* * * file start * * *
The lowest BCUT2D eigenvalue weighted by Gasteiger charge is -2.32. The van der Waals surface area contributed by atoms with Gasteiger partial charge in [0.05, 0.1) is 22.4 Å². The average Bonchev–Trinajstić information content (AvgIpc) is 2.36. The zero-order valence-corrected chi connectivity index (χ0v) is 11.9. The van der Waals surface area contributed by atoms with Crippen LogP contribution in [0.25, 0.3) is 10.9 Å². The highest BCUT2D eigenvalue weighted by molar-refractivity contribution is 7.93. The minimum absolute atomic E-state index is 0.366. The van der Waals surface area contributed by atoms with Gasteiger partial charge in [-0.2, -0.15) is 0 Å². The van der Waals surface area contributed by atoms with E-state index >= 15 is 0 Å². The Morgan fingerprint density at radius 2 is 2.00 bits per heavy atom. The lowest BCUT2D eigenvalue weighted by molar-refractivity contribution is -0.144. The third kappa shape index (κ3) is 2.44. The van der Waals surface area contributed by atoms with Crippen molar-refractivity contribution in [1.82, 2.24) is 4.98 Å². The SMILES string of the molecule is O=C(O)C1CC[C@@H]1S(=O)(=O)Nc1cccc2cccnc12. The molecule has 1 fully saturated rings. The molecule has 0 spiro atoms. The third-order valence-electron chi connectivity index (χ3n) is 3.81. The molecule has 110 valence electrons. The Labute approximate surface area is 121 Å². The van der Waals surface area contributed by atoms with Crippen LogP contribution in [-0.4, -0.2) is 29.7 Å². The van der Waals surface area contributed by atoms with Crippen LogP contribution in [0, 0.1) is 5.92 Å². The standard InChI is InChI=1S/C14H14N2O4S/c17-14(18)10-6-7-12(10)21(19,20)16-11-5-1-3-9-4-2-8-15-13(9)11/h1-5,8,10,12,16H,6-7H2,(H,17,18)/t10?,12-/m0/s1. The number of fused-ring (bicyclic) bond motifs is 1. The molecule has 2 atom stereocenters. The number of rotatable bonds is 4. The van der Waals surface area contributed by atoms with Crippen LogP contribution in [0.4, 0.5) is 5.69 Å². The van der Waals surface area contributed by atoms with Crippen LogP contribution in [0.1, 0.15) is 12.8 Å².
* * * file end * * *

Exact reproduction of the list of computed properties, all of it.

The lowest BCUT2D eigenvalue weighted by Gasteiger charge is -2.32. The van der Waals surface area contributed by atoms with Gasteiger partial charge in [0.05, 0.1) is 22.4 Å². The average Bonchev–Trinajstić information content (AvgIpc) is 2.36. The zero-order valence-corrected chi connectivity index (χ0v) is 11.9. The van der Waals surface area contributed by atoms with Crippen LogP contribution in [0.25, 0.3) is 10.9 Å². The highest BCUT2D eigenvalue weighted by molar-refractivity contribution is 7.93. The minimum absolute atomic E-state index is 0.366. The van der Waals surface area contributed by atoms with Gasteiger partial charge in [-0.2, -0.15) is 0 Å². The van der Waals surface area contributed by atoms with E-state index >= 15 is 0 Å². The Morgan fingerprint density at radius 2 is 2.00 bits per heavy atom. The lowest BCUT2D eigenvalue weighted by molar-refractivity contribution is -0.144. The third kappa shape index (κ3) is 2.44. The van der Waals surface area contributed by atoms with Crippen molar-refractivity contribution in [1.82, 2.24) is 4.98 Å². The SMILES string of the molecule is O=C(O)C1CC[C@@H]1S(=O)(=O)Nc1cccc2cccnc12. The molecule has 1 fully saturated rings. The molecule has 0 spiro atoms. The third-order valence-electron chi connectivity index (χ3n) is 3.81. The molecule has 110 valence electrons. The Labute approximate surface area is 121 Å². The van der Waals surface area contributed by atoms with Crippen LogP contribution in [-0.4, -0.2) is 29.7 Å². The van der Waals surface area contributed by atoms with Crippen LogP contribution in [0, 0.1) is 5.92 Å². The standard InChI is InChI=1S/C14H14N2O4S/c17-14(18)10-6-7-12(10)21(19,20)16-11-5-1-3-9-4-2-8-15-13(9)11/h1-5,8,10,12,16H,6-7H2,(H,17,18)/t10?,12-/m0/s1. The number of fused-ring (bicyclic) bond motifs is 1. The molecule has 2 atom stereocenters. The number of rotatable bonds is 4. The van der Waals surface area contributed by atoms with Crippen LogP contribution in [0.4, 0.5) is 5.69 Å². The van der Waals surface area contributed by atoms with Crippen LogP contribution in [0.1, 0.15) is 12.8 Å².